My failed 75th birthday celebration Part 1

The process of encountering gateways and realms and formulating questions and issues may sound complicated. But, in practice, it is not. It’s a process of deepening our understanding of our grief and what our grieving self needs at any given time. Below I explain how I use this model to help me to accept two painful situations, resolve them in my mind and heart, and move on.


Let’s apply our healing model to my present circumstances. Take today, for example. It’s my 75th birthday. For reasons that remain a mystery, my plans for a birthday party imploded, and I had to cancel it. Deciding to avoid any more pain, I book a trip to Seattle: my “foreign” long-weekend adventure (140 miles away). Not surprisingly, the blues visit me that afternoon, as I settle into the leather couch in the lobby of the iconic 1907 Moore Hotel in downtown Seattle, observing leaden skies, and tracking raindrops beading on fogged windows.

I could feel sorry for myself. I could cry.

Or I could seek support from the healing model that Karl and I have fashioned. (That’s what we designed it for, after all!) I choose that avenue.


I’m sad, disappointed, and angry. Four Gateways of Wisdom beckon. I approach the first: Acceptance. Big breath! I accept the fact that I am where I am. There is no way out. My lesson is that this is the life I now have. I live in Vancouver, far from my comfortable, established support networks. People in Vancouver are busy with their lives and getting bored with my slow “progress” in healing from grief.

Approaching and passing through this Gateway of Acceptance is not as easy as I imagine. I stand there and think deeply. I believe that I now do accept my harsh new reality. I am not in denial, and my continuing bonds with Karl are abstract, not concrete. I know that Karl is dead. Our life together is no more. I am alone. I have been pretty sick recently. Now I have good medical care, I am slowly recovering. I am living my new, solo life in Vancouver — far from Australia, my home for 49 years. I have accepted and adjusted to my new reality. It’s tricky and not always easy, but I accept it.

In my imaginary checklist, I give Acceptance a check.


Now I imagine myself approaching the Gratitude Gateway. This territory feels familiar (and even comfortable). I bless all that arises in my circumstances. I sense that my current lesson about the birthday party is something like this: even in a loss, there is much to be grateful for. I cherish the life I had with Karl. I bless the many miracles I have experienced since he died. I enumerate the many blessings I continue to enjoy. My cell phone communicates a dozen birthday messages. Birthday cards occupy all available spaces in my suite.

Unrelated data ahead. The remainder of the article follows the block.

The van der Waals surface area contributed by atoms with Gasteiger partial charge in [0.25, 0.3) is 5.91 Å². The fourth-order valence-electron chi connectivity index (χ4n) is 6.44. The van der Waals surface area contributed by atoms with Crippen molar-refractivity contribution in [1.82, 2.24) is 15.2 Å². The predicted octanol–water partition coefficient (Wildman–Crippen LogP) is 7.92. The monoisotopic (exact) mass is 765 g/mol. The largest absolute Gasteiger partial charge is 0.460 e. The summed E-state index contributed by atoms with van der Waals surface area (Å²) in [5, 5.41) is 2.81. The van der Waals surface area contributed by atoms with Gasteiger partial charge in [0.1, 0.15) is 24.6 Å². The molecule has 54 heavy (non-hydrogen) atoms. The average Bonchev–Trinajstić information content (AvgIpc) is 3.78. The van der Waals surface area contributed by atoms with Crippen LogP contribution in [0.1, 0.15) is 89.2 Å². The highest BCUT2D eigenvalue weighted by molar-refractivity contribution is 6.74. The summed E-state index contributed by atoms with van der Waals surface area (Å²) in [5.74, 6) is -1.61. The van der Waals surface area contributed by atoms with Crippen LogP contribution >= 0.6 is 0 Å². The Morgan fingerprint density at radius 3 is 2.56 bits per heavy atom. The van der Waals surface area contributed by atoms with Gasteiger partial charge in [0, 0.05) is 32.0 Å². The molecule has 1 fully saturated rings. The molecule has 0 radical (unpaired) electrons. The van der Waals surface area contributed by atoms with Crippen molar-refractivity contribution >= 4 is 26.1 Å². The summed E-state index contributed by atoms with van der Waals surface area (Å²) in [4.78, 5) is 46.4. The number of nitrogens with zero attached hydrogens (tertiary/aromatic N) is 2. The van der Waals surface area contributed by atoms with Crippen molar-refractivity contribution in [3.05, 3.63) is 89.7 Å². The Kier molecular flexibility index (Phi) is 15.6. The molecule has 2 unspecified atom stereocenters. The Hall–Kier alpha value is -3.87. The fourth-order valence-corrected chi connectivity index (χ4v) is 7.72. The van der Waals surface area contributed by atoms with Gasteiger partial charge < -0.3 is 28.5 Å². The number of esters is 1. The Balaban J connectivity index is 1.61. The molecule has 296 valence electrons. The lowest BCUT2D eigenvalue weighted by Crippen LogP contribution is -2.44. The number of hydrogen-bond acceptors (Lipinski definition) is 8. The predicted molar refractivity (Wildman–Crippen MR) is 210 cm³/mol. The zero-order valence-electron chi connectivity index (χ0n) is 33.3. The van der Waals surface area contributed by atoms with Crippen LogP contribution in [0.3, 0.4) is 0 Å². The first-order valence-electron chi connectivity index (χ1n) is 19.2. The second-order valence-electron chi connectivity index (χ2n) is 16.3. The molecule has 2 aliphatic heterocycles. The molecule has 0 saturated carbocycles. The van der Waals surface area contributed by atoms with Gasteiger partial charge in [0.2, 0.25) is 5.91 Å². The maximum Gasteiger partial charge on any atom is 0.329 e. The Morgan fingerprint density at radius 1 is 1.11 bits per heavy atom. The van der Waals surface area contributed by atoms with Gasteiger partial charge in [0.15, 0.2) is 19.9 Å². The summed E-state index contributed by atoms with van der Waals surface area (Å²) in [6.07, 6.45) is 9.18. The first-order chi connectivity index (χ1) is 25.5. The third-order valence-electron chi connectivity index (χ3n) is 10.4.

Overseas friends send flowers. I even receive a brief text from an estranged family member. I have much to be thankful for. Despite my birthday blues, I can express Gratitude. I can pass through that Gateway and spend some time in its territory. Counting my blessings.

Gratitude: check.


At this Gateway, my challenge about my birthday might be this: I forgive myself and others and accept our apologies. My sense of my current lesson is this: A peaceful heart forgives and accepts forgiveness. I feel tense, hesitant, and much less confident as I approach the Forgiveness Gateway. It’s rocky terrain here, and my gait is unsteady. I might easily lose my balance. It was such a milestone birthday. It meant so much to me. I feel so hurt and rejected. A few words of text from an estranged loved one after nearly two years of complete silence?

Oh, dear… I struggle to be thankful for that. Is that enough? I yearn for more, for family, for connectedness, for the deep connection I had with my sweet Beloved.

I agree with C.S. Lewis in A Grief Observed (1964), that “the death of a beloved is an amputation.”

In my unforgiving state, I enumerate the failings of those who have not stepped up (in my terms) to help me recently or to celebrate my milestone birthday (on my terms). My chest is tight, my breathing is shallow. I need to pause at the Forgiveness Gateway a little longer. And I need to breathe. And then, after passing through, I need to devote more time to dwelling in that realm. Forgiveness is different from gratitude. As I am feeling profoundly rejected, disappointed, and resentful, I need to develop my forgiveness muscles a bit more.

These are familiar challenges — ones I experienced before Karl died.

I have more forgiveness work to do.

I must address this forgiveness issue right now. I do not want to grow into a disappointed old woman for whom nothing is ever enough. I am sure that those people have good reasons for not meeting my demanding standards for my birthday celebrations.